I think I’ve managed to cover most/all aspects apart from the above?

Thanks for your help,
M

ps- Just out of curiosity are you some kind of security consultant or just a Linux admin of some sort.. I see you in the security forum quite a bit... I like to read the security section as much as I can.
 
Old 07-15-2009, 08:24 PM   #10
unSpawn
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Quote:
Originally Posted by helptonewbie View Post
I did have a look at samhain quite a while ago (..) I tried it out but it seemed strangely very difficult to set-up and configure... or maybe it was due to time constraints not sure, but I felt at the time it certainly didn't appear that easy.

Quote:
Originally Posted by helptonewbie View Post
(not saying easy is always the way but you know from management/time points of view its deciding what is best spending time on).
I know constraints, sure. The only way to tackle it qualitatively well IMHO is to have a clearly defined set of requirements, a design to satisfy those and a plan chunking the design into tasks to perform. That's basic project management for ya. Dropping things on the basis of "not being bothered" (the other thread, right) or something not being "easy" doesn't address what you should. Instead, if you dismiss something reasoning an equally good result can be achieved by other means then you keep an eye on things that matter.


Quote:
Originally Posted by helptonewbie View Post
I've already got a logging server set-up for section 10 also syslog-ng to MySQL using php-syslog front end to search the logs.. which I plan to plug the rootsh up-to of course. Using open source tripwire for File integrity checking (very easy to configure) automated email alerts etc... but that’s mainly because that is what was in place at the company before I got there(tripwire I mean)... I’m only a junior. I've looked at AIDE also but not had the time to try it out... another thing which looked very out of date and so decided on that alone really that it would be a bad choice for the reasons I gave in my last post... but I know most places I read seem to rate AIDE higher than open source tripwire. One of those trade off things I suppose.
You being "just" a junior doesn't or shouldn't matter. If you can propose a qualitatively better solution then those in charge should be able to recognize it as such (provided you use the right arguments and provided they know their job from a hole in the ground). I think I addressed tripwire in your other thread. The difference between passive and active filesystem integrity checkers I've touched on more than a few times: let me know if searching LQ for posts don't get you the right results.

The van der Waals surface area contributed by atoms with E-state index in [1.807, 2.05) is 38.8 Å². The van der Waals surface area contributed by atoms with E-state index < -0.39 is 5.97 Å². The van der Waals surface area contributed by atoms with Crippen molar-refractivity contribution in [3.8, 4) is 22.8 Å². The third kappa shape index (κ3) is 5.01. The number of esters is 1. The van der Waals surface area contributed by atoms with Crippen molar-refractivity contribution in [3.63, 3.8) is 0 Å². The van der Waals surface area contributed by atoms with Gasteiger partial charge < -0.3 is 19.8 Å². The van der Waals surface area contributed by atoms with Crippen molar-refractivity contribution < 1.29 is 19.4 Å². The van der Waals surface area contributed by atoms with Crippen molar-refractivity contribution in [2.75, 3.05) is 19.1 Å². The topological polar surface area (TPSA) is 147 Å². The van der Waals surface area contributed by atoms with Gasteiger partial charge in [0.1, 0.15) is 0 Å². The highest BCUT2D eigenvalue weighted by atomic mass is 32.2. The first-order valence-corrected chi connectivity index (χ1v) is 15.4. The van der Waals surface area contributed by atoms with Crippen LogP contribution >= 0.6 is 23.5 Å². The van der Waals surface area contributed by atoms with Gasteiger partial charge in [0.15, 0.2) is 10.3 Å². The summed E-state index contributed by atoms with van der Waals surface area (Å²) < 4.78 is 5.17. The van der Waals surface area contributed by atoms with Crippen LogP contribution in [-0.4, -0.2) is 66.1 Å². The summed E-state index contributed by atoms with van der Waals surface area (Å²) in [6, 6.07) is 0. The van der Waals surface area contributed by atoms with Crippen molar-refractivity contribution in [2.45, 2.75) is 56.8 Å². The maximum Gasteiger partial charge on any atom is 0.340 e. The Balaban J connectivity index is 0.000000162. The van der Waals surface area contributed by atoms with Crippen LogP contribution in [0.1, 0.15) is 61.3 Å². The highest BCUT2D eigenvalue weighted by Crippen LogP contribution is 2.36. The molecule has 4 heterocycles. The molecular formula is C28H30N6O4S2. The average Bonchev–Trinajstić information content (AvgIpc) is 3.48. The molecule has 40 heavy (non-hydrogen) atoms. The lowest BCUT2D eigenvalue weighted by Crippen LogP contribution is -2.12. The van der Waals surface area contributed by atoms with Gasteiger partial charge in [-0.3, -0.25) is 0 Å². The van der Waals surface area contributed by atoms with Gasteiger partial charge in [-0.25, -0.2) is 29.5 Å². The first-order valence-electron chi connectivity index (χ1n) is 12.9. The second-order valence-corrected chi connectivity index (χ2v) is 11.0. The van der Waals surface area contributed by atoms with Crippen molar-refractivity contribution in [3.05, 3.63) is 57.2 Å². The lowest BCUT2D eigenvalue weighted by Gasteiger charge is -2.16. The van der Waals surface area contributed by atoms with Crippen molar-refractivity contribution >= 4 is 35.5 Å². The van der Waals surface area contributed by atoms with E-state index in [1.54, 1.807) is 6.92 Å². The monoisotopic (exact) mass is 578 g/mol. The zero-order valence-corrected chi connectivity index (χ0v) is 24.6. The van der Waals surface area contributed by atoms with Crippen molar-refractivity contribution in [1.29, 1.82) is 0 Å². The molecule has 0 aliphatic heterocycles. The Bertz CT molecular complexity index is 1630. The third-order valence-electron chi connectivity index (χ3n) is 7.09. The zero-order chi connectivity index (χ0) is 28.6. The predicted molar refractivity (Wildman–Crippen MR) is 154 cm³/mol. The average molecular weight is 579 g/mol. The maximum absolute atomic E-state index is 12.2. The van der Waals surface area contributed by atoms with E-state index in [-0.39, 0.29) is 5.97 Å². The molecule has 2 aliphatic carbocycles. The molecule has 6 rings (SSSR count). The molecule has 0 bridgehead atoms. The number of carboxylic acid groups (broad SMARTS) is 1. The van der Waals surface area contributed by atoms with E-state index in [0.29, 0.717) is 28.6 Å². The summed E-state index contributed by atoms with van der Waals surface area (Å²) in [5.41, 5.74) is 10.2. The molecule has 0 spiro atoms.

Quote:
Originally Posted by helptonewbie View Post
The other thing I suppose I’m having an issue with would be section 10.6... the logging and then alerting on those logs or reducing the amount of logs that actually require reading by human eye with a more automated system... (..) thinking in the realms of logwatch type stuff and seeing if I can get that on the central log server and do something with that.. maybe it would require SWATCH as well etc etc....? Personally though it might be easier to have logwatch on each separate server as putting it on central log server looks slightly complicated.
Filtering at the origin means data never ends up in storage: it's gone forever. Filtering from storage means you have everything in case of say audit but it means you have to keep adjusting regexes to filter for reporting until it's stabilised. If it's a requirement to have everything on file then I doubt origin filtering is what you want.


Quote:
Originally Posted by helptonewbie View Post
central log server is protected from modifications hopefully its good enough that the database is dumped nightly and then those mysql dumps are of course watched by tripwire.. so modifications would be detected (as long as tripwire holds up of course and modifications aren't done inside the database.. I’d have to assume the database hadn't been compromised?..)
How would you trace say database corruption?


Quote:
Originally Posted by helptonewbie View Post
The rest is pretty much all sorted for I think :-) (Hope) I think I’ve managed to cover most/all aspects apart from the above?
Let me come up with some scenarios.


Quote:
Originally Posted by helptonewbie View Post
are you some kind of security consultant or just a Linux admin of some sort..
I'd like to have a real job when I grow up?
 
Old 07-16-2009, 05:35 PM   #11
helptonewbie
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Hi There,